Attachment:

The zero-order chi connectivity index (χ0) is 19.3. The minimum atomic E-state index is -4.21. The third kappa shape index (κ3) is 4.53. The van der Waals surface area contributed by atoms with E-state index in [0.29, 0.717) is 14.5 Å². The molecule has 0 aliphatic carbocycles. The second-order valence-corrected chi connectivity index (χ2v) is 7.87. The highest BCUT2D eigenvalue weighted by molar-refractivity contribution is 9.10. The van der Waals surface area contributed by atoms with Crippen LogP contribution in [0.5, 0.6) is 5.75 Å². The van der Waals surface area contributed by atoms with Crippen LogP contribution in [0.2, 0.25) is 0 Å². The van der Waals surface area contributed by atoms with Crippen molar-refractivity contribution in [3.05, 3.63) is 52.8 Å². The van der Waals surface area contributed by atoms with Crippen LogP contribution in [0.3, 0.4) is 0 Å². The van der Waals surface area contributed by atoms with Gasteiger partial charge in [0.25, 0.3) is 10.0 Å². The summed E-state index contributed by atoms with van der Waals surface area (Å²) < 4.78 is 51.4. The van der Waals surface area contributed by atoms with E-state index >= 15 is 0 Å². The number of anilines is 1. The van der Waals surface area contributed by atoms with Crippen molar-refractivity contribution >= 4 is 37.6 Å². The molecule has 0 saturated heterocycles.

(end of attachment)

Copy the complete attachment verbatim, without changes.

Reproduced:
The zero-order chi connectivity index (χ0) is 19.3. The minimum atomic E-state index is -4.21. The third kappa shape index (κ3) is 4.53. The van der Waals surface area contributed by atoms with E-state index in [0.29, 0.717) is 14.5 Å². The molecule has 0 aliphatic carbocycles. The second-order valence-corrected chi connectivity index (χ2v) is 7.87. The highest BCUT2D eigenvalue weighted by molar-refractivity contribution is 9.10. The van der Waals surface area contributed by atoms with Crippen LogP contribution in [0.5, 0.6) is 5.75 Å². The van der Waals surface area contributed by atoms with Crippen LogP contribution in [0.2, 0.25) is 0 Å². The van der Waals surface area contributed by atoms with Crippen molar-refractivity contribution in [3.05, 3.63) is 52.8 Å². The van der Waals surface area contributed by atoms with Crippen LogP contribution in [0.3, 0.4) is 0 Å². The van der Waals surface area contributed by atoms with Gasteiger partial charge in [0.25, 0.3) is 10.0 Å². The summed E-state index contributed by atoms with van der Waals surface area (Å²) < 4.78 is 51.4. The van der Waals surface area contributed by atoms with E-state index >= 15 is 0 Å². The number of anilines is 1. The van der Waals surface area contributed by atoms with Crippen molar-refractivity contribution >= 4 is 37.6 Å². The molecule has 0 saturated heterocycles.